I know anonymity has it’s perks, but finding someone you have a relationship deep enough with to share these things face-to-face seems to me a better idea.

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  • Cory Miller
    September 7, 2006

    NonProphet — ripoff is a strong word. I’d say more like they used an idea that caught on elsewhere. Maybe even “inspiration.” I don’t see anything necessarily wrong with taking concepts and ideas and using them in your context. Is anything truly original?
    But on the other side, Aesthetic, has a good point. In the post, I didn’t go into the actual concept of using a web site for anonymous confessions directly. The one thing I’ll say is that Craig [LifeChurch pastor] was quoted as saying that the site is supposed to be “step 1” not just confess anonymous and leave it there.
    Check out the Mysecret.tv site right now — Craig’s got a great 3.5 minute video there to help clarify the site’s purpose and presents the gospel. Kudos, brother Craig! Kudos!

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  • The Fuse
    September 7, 2006

    The pastor who started mysecret.tv, Craig Groeschel, has written a book called “Confessions of a Pastor” http://www.amazon.com/Confessions-Pastor-Adventures-Dropping-Getting/dp/1590527208/ref=sr_11_1/103-4766638-8699063?ie=UTF8
    Interesting that he would choose to be publicly open and forthright about his own sins and struggles without the veil of anonymity offered through mysecret.tv.

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  • Delores Williams
    September 8, 2006

    I think it is a novel idea. The Internet is not just a tool, but a lifestyle for most Americans. If you do not have a Website then quite frankly most people will not give you a second thought. I won’t.
    People that are having a hard time accepting that the Internet is valuable are just stuck in tradition.
    The secrets Website is great. Yes, there can be issues like if people admitted to crimes, but then all the Anonymous groups have a protection, so why should people have to tell who they are online.
    Sin is only a thief if it is kept secret. That is when it will take you by the neck and choke you. Many people do not have relationships where they feel comfortable enough to share what is going on in their life. That is one of the sad realities of busyness today.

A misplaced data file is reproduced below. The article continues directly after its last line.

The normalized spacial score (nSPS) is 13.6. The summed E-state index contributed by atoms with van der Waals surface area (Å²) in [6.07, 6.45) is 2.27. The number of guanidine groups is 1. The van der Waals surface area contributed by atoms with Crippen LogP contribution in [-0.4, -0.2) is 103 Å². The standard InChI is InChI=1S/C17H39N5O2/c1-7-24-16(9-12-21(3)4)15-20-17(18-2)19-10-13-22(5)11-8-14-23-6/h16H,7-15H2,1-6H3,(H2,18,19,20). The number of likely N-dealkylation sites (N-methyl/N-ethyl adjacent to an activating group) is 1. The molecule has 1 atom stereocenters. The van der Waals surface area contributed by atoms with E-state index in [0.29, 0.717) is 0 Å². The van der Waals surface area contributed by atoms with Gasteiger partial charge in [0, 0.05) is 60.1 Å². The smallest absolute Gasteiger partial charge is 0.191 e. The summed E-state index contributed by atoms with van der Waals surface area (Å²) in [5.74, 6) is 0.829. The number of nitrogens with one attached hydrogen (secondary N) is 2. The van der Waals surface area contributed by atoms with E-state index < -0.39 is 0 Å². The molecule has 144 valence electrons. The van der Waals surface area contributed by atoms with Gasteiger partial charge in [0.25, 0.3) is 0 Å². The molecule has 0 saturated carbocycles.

So, if a person wants to get something off their chest then go for it.
    Another thought is why do people care who is confessing. That is the Hollywood mentality. Everyone wants to know what is going on in someone else’s life. The world does not have a right to know all about you, so why would you want to know about them.
    Let them repent. If they go to Jesus then cool. If it leads them to a search for God, then great. If it leads people to follow a person then that is another issue. An issue which does not appear to be here.
    Kudos to a church willing to look for ways to help a generation that no longer cares about potluck Sundays.

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  • ErikEast
    September 11, 2006

    innovative, creative, & ballsy; our area museum has a space for ”dirty little secrets” shared anonymously; if this new venue helps ppl to be more honest, humble, human & therefore more genuinely spiritual, G-d bless it for the season it will bear fruit beyond a new passing fad; then we will cyberly need to repent corporately for making the new thing the popular thing; ie, the only cool thing!kiss ur cross, and get a mouthful of splinters!

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  • RC of strangeculture
    September 11, 2006

    Interesting thoughts and lessons learned…thanks for digesting it in this thoughtful way.
    –RC of strangeculture.blogspot.com

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  • Carri
    January 11, 2007

    Where did you find this guestbook by the way??? I’d like to have one like this on one of my sites!!!

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  • Sarah
    February 28, 2007

    I really liked what you had to say and all the points you brought up.
    It’s good to be reminded that our focus and our goals should line up with what Christ commissioned us (his church) to do.

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  • mdalton
    May 29, 2007

    “Internet thing, well, it’s just a tool. It’s one of those instruments in our toolkit that we can use to help accomplish our mission.”
    Maybe the Internet is more than just a tool in the 2nd Chapter of Acts when the holy spirit fell in that upper room they began to speak in unknown tongues but yet the people understood in there own language maybe the internet is that language we need to learn to speak…